You could say something personal like, "Hello. I'd like to ask you a few questions. Do you have a minute? Please be honest with me, I'm not seeking any compliments…" Then make the best use of the following Q&A:
- Which piece do you like the best? _____________
- Which piece do you like the least? _____________
- What would you pay for that piece? (the one they like the best) _____________
- Do you buy jewelry as a gift for anyone in your life? ______________
- If yes, who? _____________
- May I ask your age? ____________
- Gender? ___________ (Hopefully, you won't have to ask this one!)
- Do you own a home or do you rent? ___________
- How far would you drive to shop in a specialty boutique if you really loved what they had to sell? ___________
I know it can be daunting to walk up to complete strangers and ask for their input, but what's the worst that can happen? Some people won't like your jewelry. Some people will rudely ignore you. Some people won't want to answer all the questions.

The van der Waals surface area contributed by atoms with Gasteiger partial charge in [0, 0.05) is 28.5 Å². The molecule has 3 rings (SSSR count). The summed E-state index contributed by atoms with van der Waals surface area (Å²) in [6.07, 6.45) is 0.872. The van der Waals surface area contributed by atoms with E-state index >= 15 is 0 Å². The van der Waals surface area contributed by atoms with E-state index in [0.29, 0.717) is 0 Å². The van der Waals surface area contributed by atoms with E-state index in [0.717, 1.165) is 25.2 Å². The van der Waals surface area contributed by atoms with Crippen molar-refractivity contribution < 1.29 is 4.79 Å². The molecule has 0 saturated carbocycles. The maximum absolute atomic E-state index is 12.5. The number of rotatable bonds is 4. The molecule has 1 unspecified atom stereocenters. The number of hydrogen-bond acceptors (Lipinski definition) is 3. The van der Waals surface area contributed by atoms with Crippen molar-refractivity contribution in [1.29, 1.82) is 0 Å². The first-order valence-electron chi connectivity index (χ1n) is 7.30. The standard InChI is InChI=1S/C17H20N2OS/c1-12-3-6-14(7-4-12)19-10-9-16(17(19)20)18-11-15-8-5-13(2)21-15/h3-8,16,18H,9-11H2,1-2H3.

BIG DEAL! You need this information to successfully market.
Who compiles the list data?
Insist that the data is fresh and accurate.
Think of it this way: the more effort you put in now, the less money you'll waste later.
In both examples above - the existing store with receipts to study and the new store canvassing strangers on the street - you'll have to tally up the results of your survey. You are NOT looking for any averages. What you are looking for is the greatest common denominator. If, in the first example above, you find it after 35 sales 15 of them are to women between 50 and 60, 5 are women over 60, 10 are men between 40 and 50 and the rest are quite varied, what would you do?